Ornithonyssus bursa (also known as the tropical fowl mite) is a species of mite. It is most often a parasite of birds, but also has been found to bite humans and two species of mammals. It usually lives in birds' feathers, but for laying its eggs, it more often uses their nests rather than their feathers. Tropical fowl mites undergo five stages during their development: egg, larva, protonymph, deutonymph, and adult. During the last two stages, they suck blood from their host for food. They are often diurnal, whereas northern fowl mites are nocturnal in nature.
O. bursa has been described under the following synonyms, which are no longer used:
- Leiognathus bursa Berlese (1888)
- Liponyssus bursa Hirst (1916)
- Ornithonyssus bursa Sambon (1928)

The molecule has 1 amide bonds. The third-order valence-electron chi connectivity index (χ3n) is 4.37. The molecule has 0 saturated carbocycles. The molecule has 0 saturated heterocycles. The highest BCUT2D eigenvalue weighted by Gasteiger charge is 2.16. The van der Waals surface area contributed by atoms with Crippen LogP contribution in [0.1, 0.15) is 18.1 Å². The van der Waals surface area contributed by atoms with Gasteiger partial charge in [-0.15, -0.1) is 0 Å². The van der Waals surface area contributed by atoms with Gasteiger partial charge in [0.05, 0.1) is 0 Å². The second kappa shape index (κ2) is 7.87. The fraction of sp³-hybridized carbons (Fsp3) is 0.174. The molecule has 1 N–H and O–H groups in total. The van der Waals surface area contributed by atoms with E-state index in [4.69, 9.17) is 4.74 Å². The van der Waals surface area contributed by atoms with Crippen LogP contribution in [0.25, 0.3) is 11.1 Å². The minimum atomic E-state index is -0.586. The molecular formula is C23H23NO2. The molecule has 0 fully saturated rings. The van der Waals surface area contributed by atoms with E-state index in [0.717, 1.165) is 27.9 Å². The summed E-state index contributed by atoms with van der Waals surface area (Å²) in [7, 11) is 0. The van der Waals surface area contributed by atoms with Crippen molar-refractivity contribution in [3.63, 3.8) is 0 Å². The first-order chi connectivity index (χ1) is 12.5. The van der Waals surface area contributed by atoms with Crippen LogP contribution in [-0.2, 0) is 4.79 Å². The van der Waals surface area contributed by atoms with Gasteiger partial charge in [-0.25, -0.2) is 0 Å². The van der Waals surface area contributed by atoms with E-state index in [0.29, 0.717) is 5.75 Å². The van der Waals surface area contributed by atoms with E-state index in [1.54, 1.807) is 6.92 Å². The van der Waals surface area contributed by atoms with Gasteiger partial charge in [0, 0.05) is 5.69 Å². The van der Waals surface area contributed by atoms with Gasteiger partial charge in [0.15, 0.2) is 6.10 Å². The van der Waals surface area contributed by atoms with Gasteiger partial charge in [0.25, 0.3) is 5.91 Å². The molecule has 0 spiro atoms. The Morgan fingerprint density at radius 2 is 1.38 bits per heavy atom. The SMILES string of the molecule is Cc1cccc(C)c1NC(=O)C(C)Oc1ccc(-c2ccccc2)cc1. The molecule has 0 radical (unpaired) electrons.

O. bursa has four pairs of legs, three of which are located on the sternal plate. Towards its posterior end, its body narrows slightly. These two features distinguish it from another member of the genus, Ornithonyssus sylviarum, whose posterior end narrows considerably and which possesses only two pairs of legs on its sternal plate.
Effects on humans
O. bursa can move from birds' nests into human homes. It also infests domestic fowl and can spread to humans handling fowl. Its bites cause small, irritating skin lesions and in some people, intense skin inflammation.
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